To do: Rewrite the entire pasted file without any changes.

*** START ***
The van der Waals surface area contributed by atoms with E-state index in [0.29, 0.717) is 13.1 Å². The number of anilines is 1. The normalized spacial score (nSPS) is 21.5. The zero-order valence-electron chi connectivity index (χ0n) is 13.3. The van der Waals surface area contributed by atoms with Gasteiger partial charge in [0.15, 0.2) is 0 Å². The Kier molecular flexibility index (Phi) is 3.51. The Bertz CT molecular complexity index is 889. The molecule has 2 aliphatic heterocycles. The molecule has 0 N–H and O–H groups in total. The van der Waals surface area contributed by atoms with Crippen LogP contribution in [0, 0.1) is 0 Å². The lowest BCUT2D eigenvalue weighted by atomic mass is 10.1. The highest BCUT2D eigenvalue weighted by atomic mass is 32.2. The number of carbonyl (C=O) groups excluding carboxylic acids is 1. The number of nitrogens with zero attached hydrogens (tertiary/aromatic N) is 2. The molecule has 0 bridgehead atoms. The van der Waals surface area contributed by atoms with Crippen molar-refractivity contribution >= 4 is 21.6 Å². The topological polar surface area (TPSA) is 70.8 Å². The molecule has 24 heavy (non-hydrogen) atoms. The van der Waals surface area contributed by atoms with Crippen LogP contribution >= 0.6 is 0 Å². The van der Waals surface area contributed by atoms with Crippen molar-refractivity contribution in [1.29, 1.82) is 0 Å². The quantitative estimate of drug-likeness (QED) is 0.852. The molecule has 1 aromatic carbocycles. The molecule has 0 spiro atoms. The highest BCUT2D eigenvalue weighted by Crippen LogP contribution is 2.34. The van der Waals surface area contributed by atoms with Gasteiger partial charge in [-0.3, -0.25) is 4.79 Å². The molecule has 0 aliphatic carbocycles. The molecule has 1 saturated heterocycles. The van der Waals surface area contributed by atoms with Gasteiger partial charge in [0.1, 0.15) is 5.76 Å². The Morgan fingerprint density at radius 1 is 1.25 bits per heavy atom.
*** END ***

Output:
The van der Waals surface area contributed by atoms with E-state index in [0.29, 0.717) is 13.1 Å². The number of anilines is 1. The normalized spacial score (nSPS) is 21.5. The zero-order valence-electron chi connectivity index (χ0n) is 13.3. The van der Waals surface area contributed by atoms with Gasteiger partial charge in [0.15, 0.2) is 0 Å². The Kier molecular flexibility index (Phi) is 3.51. The Bertz CT molecular complexity index is 889. The molecule has 2 aliphatic heterocycles. The molecule has 0 N–H and O–H groups in total. The van der Waals surface area contributed by atoms with Crippen LogP contribution in [0, 0.1) is 0 Å². The lowest BCUT2D eigenvalue weighted by atomic mass is 10.1. The highest BCUT2D eigenvalue weighted by atomic mass is 32.2. The number of carbonyl (C=O) groups excluding carboxylic acids is 1. The number of nitrogens with zero attached hydrogens (tertiary/aromatic N) is 2. The molecule has 0 bridgehead atoms. The van der Waals surface area contributed by atoms with Crippen molar-refractivity contribution >= 4 is 21.6 Å². The topological polar surface area (TPSA) is 70.8 Å². The molecule has 24 heavy (non-hydrogen) atoms. The van der Waals surface area contributed by atoms with Crippen LogP contribution >= 0.6 is 0 Å². The van der Waals surface area contributed by atoms with Crippen molar-refractivity contribution in [1.29, 1.82) is 0 Å². The quantitative estimate of drug-likeness (QED) is 0.852. The molecule has 1 aromatic carbocycles. The molecule has 0 spiro atoms. The highest BCUT2D eigenvalue weighted by Crippen LogP contribution is 2.34. The van der Waals surface area contributed by atoms with Gasteiger partial charge in [-0.3, -0.25) is 4.79 Å². The molecule has 0 aliphatic carbocycles. The molecule has 1 saturated heterocycles. The van der Waals surface area contributed by atoms with Gasteiger partial charge in [0.1, 0.15) is 5.76 Å². The Morgan fingerprint density at radius 1 is 1.25 bits per heavy atom.